Similarly to individual homeowners, Homeowners Associations must have proper insurance. One significant difference between the two is that the risk associated with managing an association is much bigger than with a single property. Therefore, your HOA will want to find the coverage that best protects the board, the property and the members.
Setting safeguards against potentially disastrous losses will ensure that no matter what happens, everyone is protected, safe and financially stable when it’s over. Without these safeguards, the association will have to pay for any repairs or medical bills from an incident out of their reserve, leaving it underfunded and potentially bankrupt down the road.
There are many different options available to choose from when purchasing HOA insurance, but we will list the most important ones below:
The most obvious and one of the most important policies on any HOA insurance plan is property insurance. This type of policy is an essential safeguard to protect the association’s assets from loss. There are options to cover against situations including fire, theft or natural disasters. Depending on location and risk assessment, you may want to consider optional coverage add-ons, such as earthquake or hurricane insurance.
HOA property insurance often covers all common areas and shared spaces, and either “Bare Walls” or “All-In” coverage. Bare Walls coverage will cover only the structure of a building and everything inside the walls, such as plumbing and wires.
For All-In coverage, fixed features such as cupboards, countertops and appliances that belong to the association will be covered. However, this coverage does not include the homeowner’s personal belongings, such as furniture—that will be covered by a homeowners policy.
It is critical and often required by law for HOA’s to have a good General Liability policy. This wide array of coverage has the potential to protect you from lawsuits, medical bills and bankruptcy. Liability will cover the homeowners and any guests they bring onto the premises, that may become injured.
All shared spaces are covered including pools, parks, parking lots, gyms, rental halls and any other common areas. However, it does not cover an injury that occurs inside the home of a member; that would have to be covered by their personal home insurance.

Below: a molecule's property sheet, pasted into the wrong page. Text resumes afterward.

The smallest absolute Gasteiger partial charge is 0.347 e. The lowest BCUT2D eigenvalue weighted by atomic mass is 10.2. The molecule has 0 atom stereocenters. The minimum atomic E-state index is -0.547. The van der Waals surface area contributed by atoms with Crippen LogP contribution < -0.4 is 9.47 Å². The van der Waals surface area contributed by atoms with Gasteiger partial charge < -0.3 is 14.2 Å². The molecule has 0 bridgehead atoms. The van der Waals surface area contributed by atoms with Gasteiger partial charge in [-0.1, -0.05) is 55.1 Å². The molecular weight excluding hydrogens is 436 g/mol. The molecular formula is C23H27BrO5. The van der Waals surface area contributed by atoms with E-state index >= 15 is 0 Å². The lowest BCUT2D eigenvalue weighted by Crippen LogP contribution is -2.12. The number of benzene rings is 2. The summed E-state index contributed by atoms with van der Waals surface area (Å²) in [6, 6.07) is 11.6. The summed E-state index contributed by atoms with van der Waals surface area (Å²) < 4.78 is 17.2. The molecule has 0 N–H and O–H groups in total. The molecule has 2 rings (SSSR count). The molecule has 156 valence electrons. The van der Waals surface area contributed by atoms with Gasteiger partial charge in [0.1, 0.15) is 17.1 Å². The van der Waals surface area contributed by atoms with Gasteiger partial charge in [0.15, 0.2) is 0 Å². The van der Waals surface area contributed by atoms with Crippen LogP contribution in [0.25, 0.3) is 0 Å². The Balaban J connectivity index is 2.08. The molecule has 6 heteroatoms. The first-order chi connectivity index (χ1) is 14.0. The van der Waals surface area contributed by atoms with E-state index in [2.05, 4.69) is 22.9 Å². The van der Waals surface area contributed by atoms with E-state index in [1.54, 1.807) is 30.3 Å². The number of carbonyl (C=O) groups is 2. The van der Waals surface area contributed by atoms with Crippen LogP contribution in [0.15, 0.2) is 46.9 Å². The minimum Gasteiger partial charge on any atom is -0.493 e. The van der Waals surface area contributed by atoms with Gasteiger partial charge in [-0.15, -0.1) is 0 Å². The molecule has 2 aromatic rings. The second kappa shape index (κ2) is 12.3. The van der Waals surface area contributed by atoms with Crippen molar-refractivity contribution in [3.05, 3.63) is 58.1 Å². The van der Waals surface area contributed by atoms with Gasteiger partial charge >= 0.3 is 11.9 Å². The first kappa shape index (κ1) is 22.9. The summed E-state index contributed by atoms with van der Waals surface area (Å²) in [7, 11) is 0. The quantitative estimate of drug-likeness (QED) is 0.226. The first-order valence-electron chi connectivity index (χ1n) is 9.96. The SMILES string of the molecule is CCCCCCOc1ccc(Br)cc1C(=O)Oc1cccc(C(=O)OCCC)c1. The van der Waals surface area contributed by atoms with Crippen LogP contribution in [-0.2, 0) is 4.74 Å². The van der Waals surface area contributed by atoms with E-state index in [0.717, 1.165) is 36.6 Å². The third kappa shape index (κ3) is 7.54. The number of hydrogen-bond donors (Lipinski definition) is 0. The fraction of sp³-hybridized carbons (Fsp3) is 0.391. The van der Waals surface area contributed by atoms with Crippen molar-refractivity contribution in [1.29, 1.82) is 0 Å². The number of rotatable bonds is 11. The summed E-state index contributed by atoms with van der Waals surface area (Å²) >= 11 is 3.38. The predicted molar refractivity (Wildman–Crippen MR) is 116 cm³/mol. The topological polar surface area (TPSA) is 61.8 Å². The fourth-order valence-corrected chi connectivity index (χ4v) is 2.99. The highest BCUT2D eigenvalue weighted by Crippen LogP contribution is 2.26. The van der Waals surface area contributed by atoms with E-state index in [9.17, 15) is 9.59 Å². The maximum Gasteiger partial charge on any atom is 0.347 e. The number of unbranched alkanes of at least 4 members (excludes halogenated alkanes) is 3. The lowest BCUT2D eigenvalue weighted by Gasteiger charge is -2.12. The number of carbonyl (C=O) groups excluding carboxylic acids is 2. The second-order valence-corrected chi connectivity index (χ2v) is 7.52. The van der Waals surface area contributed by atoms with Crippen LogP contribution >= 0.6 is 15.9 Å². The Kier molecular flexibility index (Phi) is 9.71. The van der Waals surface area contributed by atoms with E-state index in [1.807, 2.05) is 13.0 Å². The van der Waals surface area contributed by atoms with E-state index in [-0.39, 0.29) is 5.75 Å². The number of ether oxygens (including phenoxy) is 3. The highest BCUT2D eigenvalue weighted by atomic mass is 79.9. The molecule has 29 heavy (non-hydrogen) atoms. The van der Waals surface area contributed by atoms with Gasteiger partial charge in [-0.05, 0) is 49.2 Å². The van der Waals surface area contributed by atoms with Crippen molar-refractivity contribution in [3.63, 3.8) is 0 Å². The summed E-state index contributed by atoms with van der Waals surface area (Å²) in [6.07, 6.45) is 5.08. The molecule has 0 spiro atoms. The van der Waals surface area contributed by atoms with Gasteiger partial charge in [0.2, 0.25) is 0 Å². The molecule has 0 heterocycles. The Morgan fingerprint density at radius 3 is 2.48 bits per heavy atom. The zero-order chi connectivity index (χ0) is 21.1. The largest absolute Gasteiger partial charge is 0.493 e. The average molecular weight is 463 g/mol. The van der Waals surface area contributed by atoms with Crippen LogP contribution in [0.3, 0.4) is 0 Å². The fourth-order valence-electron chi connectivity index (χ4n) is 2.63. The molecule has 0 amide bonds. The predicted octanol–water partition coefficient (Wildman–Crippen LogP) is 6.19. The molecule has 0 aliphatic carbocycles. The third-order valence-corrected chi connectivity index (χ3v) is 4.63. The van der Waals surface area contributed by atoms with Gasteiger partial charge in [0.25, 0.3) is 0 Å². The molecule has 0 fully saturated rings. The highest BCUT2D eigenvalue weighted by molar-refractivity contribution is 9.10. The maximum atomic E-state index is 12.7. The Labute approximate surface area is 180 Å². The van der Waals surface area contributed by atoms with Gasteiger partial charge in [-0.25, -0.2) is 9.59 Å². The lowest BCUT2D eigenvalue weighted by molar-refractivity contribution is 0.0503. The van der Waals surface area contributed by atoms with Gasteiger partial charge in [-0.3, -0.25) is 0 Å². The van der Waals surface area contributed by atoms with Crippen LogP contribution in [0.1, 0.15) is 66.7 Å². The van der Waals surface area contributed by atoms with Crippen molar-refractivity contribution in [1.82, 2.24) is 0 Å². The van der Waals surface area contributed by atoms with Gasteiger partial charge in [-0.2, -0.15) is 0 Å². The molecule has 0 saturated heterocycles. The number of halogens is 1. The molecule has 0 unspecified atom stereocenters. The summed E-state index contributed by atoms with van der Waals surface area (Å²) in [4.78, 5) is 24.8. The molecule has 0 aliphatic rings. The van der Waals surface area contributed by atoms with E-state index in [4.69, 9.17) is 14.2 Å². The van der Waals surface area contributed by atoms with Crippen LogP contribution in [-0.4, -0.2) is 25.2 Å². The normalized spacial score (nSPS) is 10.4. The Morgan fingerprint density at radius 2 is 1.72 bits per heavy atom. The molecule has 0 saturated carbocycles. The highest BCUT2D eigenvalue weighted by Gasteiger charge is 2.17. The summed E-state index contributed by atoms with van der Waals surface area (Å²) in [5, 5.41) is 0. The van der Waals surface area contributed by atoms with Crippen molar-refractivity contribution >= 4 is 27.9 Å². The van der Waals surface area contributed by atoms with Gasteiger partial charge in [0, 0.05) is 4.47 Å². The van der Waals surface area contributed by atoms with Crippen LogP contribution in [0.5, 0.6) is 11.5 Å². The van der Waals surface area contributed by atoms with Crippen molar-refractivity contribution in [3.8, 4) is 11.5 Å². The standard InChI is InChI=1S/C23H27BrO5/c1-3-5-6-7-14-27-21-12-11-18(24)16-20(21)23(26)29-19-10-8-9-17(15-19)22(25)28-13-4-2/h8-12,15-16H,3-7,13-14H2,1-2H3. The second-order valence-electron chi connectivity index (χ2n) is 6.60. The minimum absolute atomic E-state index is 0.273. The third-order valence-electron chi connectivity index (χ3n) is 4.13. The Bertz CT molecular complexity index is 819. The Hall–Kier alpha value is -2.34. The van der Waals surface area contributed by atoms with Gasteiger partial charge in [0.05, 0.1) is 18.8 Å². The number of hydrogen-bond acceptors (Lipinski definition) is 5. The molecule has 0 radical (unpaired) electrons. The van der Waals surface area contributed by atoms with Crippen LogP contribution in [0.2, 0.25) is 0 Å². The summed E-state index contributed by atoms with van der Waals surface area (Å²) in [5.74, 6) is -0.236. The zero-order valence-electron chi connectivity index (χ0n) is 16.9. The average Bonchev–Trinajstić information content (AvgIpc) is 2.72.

General Liability can also cover any employee the HOA may have working on the premises, such as a groundskeeper, painter or lifeguard. It also may cover damage to any property owned by guests or workers if it is a direct result of negligence, or otherwise the fault of the homeowners association, such as a branch falling on a car.
You must evaluate your limits for liability insurance with care and take note that the more people involved and the more amenities there are, the higher the risk.
Directors & Officers
The Homeowners Association’s board members can be particularly vulnerable if a tragedy or disaster occurs. Victims of such occurrences often may want to take legal action not just against the association, but the individual members themselves. Without this coverage, individuals can be directly named in a lawsuit that can result in serious damage to both finances and reputation.
D&O coverage allows members to fulfill their duties without fear. There are even options for additional coverage for spouses and family members of HOA board members. Legal fees, cost of defense and fines are all covered in the event of legal action. Sometimes, the defendant may need to pay for these out of pocket and be reimbursed after a ruling has been made. But this may vary from case to case.
While we’ve listed the most important options for your HOA insurance coverage, there are many more options you may want to consider depending on the situation. Here are a few additional options that you may deem beneficial to your association:
- Employee Dishonesty Insurance. This coverage protects against theft, fraud or embezzlement, amongst other inappropriate behaviors by employees.
- Workers Comp. This coverage is especially important the more employees you have working for the HOA. This coverage protects against injury, death, disability and legal expenses if something happens to an employee on the job.
- Garage Keeper Coverage. Separate from property insurance, Garage Keeper Coverage protects anyone’s vehicle from damage or theft while parked in a garage owned by the association.
- Umbrella Insurance. If a claim goes beyond your current coverage, umbrella insurance will help make up the difference and ensure you are not paying everything out of pocket.
For more options, speak with a professional about exactly what kind of coverage you need by calling 833-619-0770, or visit Pro Insurance Group online to begin.